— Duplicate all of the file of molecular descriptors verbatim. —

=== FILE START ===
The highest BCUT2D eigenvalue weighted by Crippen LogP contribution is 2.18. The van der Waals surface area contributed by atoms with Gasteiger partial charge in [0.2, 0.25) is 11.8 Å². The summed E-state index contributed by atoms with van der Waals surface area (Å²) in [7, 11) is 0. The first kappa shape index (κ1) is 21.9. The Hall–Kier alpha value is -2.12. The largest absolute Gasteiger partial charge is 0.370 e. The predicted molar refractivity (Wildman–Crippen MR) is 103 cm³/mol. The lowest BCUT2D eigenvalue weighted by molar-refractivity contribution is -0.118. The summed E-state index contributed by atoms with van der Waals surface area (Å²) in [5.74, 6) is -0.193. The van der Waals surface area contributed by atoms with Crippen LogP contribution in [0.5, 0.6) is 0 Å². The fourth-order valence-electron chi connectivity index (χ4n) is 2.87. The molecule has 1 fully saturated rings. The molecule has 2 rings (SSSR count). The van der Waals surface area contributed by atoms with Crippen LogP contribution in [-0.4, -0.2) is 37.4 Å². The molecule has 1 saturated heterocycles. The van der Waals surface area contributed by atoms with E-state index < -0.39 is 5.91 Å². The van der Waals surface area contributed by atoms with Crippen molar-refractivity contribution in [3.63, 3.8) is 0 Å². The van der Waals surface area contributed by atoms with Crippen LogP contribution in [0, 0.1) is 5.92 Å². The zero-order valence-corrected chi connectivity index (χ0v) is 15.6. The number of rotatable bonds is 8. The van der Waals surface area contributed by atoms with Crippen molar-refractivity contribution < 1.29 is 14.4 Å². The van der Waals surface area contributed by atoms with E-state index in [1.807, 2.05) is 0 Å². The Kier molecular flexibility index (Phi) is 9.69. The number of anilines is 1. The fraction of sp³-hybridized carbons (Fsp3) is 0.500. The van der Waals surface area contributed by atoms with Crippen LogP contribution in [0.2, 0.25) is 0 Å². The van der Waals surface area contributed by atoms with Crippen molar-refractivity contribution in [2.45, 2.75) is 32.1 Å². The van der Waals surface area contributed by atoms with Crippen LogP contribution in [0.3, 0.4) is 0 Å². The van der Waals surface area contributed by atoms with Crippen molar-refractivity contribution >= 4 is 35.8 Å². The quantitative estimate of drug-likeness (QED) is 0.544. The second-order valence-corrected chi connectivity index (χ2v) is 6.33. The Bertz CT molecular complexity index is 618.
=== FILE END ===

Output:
The highest BCUT2D eigenvalue weighted by Crippen LogP contribution is 2.18. The van der Waals surface area contributed by atoms with Gasteiger partial charge in [0.2, 0.25) is 11.8 Å². The summed E-state index contributed by atoms with van der Waals surface area (Å²) in [7, 11) is 0. The first kappa shape index (κ1) is 21.9. The Hall–Kier alpha value is -2.12. The largest absolute Gasteiger partial charge is 0.370 e. The predicted molar refractivity (Wildman–Crippen MR) is 103 cm³/mol. The lowest BCUT2D eigenvalue weighted by molar-refractivity contribution is -0.118. The summed E-state index contributed by atoms with van der Waals surface area (Å²) in [5.74, 6) is -0.193. The van der Waals surface area contributed by atoms with Crippen LogP contribution in [0.5, 0.6) is 0 Å². The fourth-order valence-electron chi connectivity index (χ4n) is 2.87. The molecule has 1 fully saturated rings. The molecule has 2 rings (SSSR count). The van der Waals surface area contributed by atoms with Crippen LogP contribution in [-0.4, -0.2) is 37.4 Å². The molecule has 1 saturated heterocycles. The van der Waals surface area contributed by atoms with E-state index < -0.39 is 5.91 Å². The van der Waals surface area contributed by atoms with Crippen molar-refractivity contribution in [3.63, 3.8) is 0 Å². The van der Waals surface area contributed by atoms with Crippen LogP contribution in [0, 0.1) is 5.92 Å². The zero-order valence-corrected chi connectivity index (χ0v) is 15.6. The number of rotatable bonds is 8. The van der Waals surface area contributed by atoms with Crippen molar-refractivity contribution < 1.29 is 14.4 Å². The van der Waals surface area contributed by atoms with E-state index in [1.807, 2.05) is 0 Å². The Kier molecular flexibility index (Phi) is 9.69. The number of anilines is 1. The fraction of sp³-hybridized carbons (Fsp3) is 0.500. The van der Waals surface area contributed by atoms with Crippen LogP contribution in [0.2, 0.25) is 0 Å². The van der Waals surface area contributed by atoms with Crippen molar-refractivity contribution in [2.45, 2.75) is 32.1 Å². The van der Waals surface area contributed by atoms with Crippen LogP contribution in [0.3, 0.4) is 0 Å². The van der Waals surface area contributed by atoms with Crippen molar-refractivity contribution >= 4 is 35.8 Å². The quantitative estimate of drug-likeness (QED) is 0.544. The second-order valence-corrected chi connectivity index (χ2v) is 6.33. The Bertz CT molecular complexity index is 618.